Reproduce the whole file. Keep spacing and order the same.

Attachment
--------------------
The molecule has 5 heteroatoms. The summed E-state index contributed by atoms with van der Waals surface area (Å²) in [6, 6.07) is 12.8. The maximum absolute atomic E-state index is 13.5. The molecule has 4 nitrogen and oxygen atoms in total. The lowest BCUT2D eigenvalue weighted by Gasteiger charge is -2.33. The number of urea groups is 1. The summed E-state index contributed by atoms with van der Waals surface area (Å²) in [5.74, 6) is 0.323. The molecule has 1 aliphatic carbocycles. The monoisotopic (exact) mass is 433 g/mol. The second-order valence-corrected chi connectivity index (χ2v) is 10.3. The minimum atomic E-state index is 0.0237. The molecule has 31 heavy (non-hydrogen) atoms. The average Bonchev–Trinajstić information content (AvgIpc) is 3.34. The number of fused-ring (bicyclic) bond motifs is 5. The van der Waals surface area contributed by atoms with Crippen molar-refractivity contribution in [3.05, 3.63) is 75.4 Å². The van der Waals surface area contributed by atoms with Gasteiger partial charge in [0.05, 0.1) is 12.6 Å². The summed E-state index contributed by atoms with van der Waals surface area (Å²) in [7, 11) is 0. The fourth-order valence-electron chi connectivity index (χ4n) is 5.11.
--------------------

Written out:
The molecule has 5 heteroatoms. The summed E-state index contributed by atoms with van der Waals surface area (Å²) in [6, 6.07) is 12.8. The maximum absolute atomic E-state index is 13.5. The molecule has 4 nitrogen and oxygen atoms in total. The lowest BCUT2D eigenvalue weighted by Gasteiger charge is -2.33. The number of urea groups is 1. The summed E-state index contributed by atoms with van der Waals surface area (Å²) in [5.74, 6) is 0.323. The molecule has 1 aliphatic carbocycles. The monoisotopic (exact) mass is 433 g/mol. The second-order valence-corrected chi connectivity index (χ2v) is 10.3. The minimum atomic E-state index is 0.0237. The molecule has 31 heavy (non-hydrogen) atoms. The average Bonchev–Trinajstić information content (AvgIpc) is 3.34. The number of fused-ring (bicyclic) bond motifs is 5. The van der Waals surface area contributed by atoms with Crippen molar-refractivity contribution in [3.05, 3.63) is 75.4 Å². The van der Waals surface area contributed by atoms with Gasteiger partial charge in [0.05, 0.1) is 12.6 Å². The summed E-state index contributed by atoms with van der Waals surface area (Å²) in [7, 11) is 0. The fourth-order valence-electron chi connectivity index (χ4n) is 5.11.